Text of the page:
CLEVELAND—By the first week December of 2014, Jon Lester had narrowed his decision down to three clubs. One was the Red Sox, where he’d spent most of the previous nine years, most of them happy. The second was the Giants, who were pursuing the free-agent starter by unusually creative means. They had even enlisted Buster Posey, their MVP catcher, to show up at Lester’s door outside Atlanta to deliver a recruiting pitch.
Those two teams had won four of the previous five World Series. Lester’s third suitor, meanwhile, didn't have quite that track record of recent success. The club just completed its fifth straight losing season, and its string of years without a ring stretched back just a bit farther. So Lester’s decision, on Dec. 9, came as a shock. He would be signing a six-year deal, worth $155 million, not with the Red Sox, and not with the Giants, but with the Chicago Cubs.
Just more than 22 months later, as his Cubs were surging through their second straight playoff run, Lester explained why the plan laid out for him by team president Theo Epstein, general manager Jed Hoyer and owner Tom Ricketts won him over. It centered not on Lester, but on the special talents of players who were in some cases nearly a decade younger than he was—and the other experienced ones with whom they would come to be surrounded. By 2015, Epstein told Lester, they should be a much better; by ’16, they should be contenders.
“It came down to us finally saying, here we go, and diving in, and really believing in what Theo and the front office, and Tom and all those guys, believed in from the get-go with their young guys,” Lester said. “They couldn’t have been more right about these guys. These guys are unbelievable kids and unbelievable players. It’s just amazing to see how ahead they are compared to a lot of younger guys.”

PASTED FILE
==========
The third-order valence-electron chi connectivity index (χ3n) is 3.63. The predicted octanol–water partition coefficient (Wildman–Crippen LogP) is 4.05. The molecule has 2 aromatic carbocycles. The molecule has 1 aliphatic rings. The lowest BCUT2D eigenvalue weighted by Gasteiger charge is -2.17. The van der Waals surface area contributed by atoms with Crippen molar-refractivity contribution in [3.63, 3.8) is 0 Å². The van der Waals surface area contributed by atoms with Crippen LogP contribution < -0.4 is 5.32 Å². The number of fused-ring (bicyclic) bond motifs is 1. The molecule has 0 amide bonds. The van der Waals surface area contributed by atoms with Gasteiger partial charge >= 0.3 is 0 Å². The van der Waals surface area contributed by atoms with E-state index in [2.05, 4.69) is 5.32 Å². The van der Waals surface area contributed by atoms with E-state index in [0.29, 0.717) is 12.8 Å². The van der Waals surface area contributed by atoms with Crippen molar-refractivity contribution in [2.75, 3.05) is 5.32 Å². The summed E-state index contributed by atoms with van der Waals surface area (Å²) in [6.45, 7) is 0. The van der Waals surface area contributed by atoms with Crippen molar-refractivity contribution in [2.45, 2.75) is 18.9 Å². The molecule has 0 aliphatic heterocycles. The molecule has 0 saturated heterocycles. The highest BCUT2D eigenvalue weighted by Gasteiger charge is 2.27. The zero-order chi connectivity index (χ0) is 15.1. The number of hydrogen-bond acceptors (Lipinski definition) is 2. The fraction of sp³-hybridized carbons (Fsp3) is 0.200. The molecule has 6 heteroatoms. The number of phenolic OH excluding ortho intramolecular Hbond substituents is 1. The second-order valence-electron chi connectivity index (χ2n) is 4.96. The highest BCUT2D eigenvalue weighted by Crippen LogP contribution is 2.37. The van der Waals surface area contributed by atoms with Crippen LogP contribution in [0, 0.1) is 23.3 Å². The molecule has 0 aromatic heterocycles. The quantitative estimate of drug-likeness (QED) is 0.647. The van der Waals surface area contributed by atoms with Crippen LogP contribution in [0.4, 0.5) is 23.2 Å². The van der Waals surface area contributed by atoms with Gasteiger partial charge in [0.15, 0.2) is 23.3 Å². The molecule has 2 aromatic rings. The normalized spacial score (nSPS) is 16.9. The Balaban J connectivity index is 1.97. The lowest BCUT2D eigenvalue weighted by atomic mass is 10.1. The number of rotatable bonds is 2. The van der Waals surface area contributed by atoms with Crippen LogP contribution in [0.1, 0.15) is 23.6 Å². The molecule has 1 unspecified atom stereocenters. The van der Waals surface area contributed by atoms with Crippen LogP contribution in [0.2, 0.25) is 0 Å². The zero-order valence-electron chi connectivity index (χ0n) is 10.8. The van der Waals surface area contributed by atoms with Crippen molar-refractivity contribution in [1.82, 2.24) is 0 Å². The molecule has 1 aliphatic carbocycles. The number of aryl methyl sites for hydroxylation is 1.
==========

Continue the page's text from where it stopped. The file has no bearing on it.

On Wednesday night in Cleveland, the Cubs beat the Indians, 8–7, in a 10-inning Game 7 thriller, and in the process, they not only put an end to 108 years of misery but also made good on their promise to Lester.
“That was my favorite hug on the field,” a champagne-drenched Hoyer said of his embrace with Lester, who, on two days' rest, pitched three innings in relief of starter Kyle Hendricks, allowing one earned run. “He believed in us first. That was really important. This was literally the exact plan we presented to him, and that doesn’t happen very often. Here are all the young guys, here’s what we’re going to do, here’s how we’re going to spend money. Be the first on board, and we’ll make it worth your while. We begged him to come for this reason. It’s easy to hear a sales pitch, but it’s a lot harder to go in that direction. He signed with a 73-win team. Give that guy credit.”
Game 7 was a perfect representation of the Cubs’ balance, between the right veterans and budding young stars. Each of Chicago’s eight runs were driven in by a different player. Three of them were 33 or older: Miguel Montero, Ben Zobrist and the retiring David Ross. Three were 24 or younger: Javier Baez, Willson Contreras and Addison Russell. In the fifth inning, Baez, 23, became the second-youngest player ever to homer in a World Series Game 7, after only Mickey Mantle. In the sixth, Ross became the oldest, at 39.